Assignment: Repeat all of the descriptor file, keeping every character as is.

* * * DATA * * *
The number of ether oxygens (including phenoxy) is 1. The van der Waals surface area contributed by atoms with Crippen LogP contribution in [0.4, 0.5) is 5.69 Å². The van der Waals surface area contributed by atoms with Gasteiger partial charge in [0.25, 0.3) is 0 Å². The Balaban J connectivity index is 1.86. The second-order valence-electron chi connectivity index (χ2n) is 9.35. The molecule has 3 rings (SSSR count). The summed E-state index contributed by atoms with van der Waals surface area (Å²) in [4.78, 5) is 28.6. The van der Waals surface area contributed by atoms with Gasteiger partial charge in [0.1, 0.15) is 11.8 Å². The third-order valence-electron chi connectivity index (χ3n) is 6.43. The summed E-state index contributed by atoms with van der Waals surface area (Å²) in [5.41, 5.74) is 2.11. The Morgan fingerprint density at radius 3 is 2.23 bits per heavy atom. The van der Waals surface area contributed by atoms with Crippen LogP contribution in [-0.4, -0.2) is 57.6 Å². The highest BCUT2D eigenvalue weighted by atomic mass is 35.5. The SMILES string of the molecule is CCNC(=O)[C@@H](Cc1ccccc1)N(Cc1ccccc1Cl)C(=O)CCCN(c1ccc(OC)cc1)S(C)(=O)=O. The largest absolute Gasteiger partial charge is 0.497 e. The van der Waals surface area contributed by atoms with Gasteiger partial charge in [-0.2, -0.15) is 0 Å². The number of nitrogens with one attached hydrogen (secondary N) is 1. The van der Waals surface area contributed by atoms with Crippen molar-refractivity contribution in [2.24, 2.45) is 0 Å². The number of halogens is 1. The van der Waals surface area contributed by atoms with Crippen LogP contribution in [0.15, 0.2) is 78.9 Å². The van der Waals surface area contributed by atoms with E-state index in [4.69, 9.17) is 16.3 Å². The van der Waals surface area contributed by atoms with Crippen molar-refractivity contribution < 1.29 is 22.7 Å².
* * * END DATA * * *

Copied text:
The number of ether oxygens (including phenoxy) is 1. The van der Waals surface area contributed by atoms with Crippen LogP contribution in [0.4, 0.5) is 5.69 Å². The van der Waals surface area contributed by atoms with Gasteiger partial charge in [0.25, 0.3) is 0 Å². The Balaban J connectivity index is 1.86. The second-order valence-electron chi connectivity index (χ2n) is 9.35. The molecule has 3 rings (SSSR count). The summed E-state index contributed by atoms with van der Waals surface area (Å²) in [4.78, 5) is 28.6. The van der Waals surface area contributed by atoms with Gasteiger partial charge in [0.1, 0.15) is 11.8 Å². The third-order valence-electron chi connectivity index (χ3n) is 6.43. The summed E-state index contributed by atoms with van der Waals surface area (Å²) in [5.41, 5.74) is 2.11. The Morgan fingerprint density at radius 3 is 2.23 bits per heavy atom. The van der Waals surface area contributed by atoms with Crippen LogP contribution in [-0.4, -0.2) is 57.6 Å². The highest BCUT2D eigenvalue weighted by atomic mass is 35.5. The SMILES string of the molecule is CCNC(=O)[C@@H](Cc1ccccc1)N(Cc1ccccc1Cl)C(=O)CCCN(c1ccc(OC)cc1)S(C)(=O)=O. The largest absolute Gasteiger partial charge is 0.497 e. The van der Waals surface area contributed by atoms with Gasteiger partial charge in [-0.2, -0.15) is 0 Å². The number of nitrogens with one attached hydrogen (secondary N) is 1. The van der Waals surface area contributed by atoms with Crippen molar-refractivity contribution in [2.24, 2.45) is 0 Å². The number of halogens is 1. The van der Waals surface area contributed by atoms with Crippen LogP contribution in [0.15, 0.2) is 78.9 Å². The van der Waals surface area contributed by atoms with E-state index in [4.69, 9.17) is 16.3 Å². The van der Waals surface area contributed by atoms with Crippen molar-refractivity contribution < 1.29 is 22.7 Å².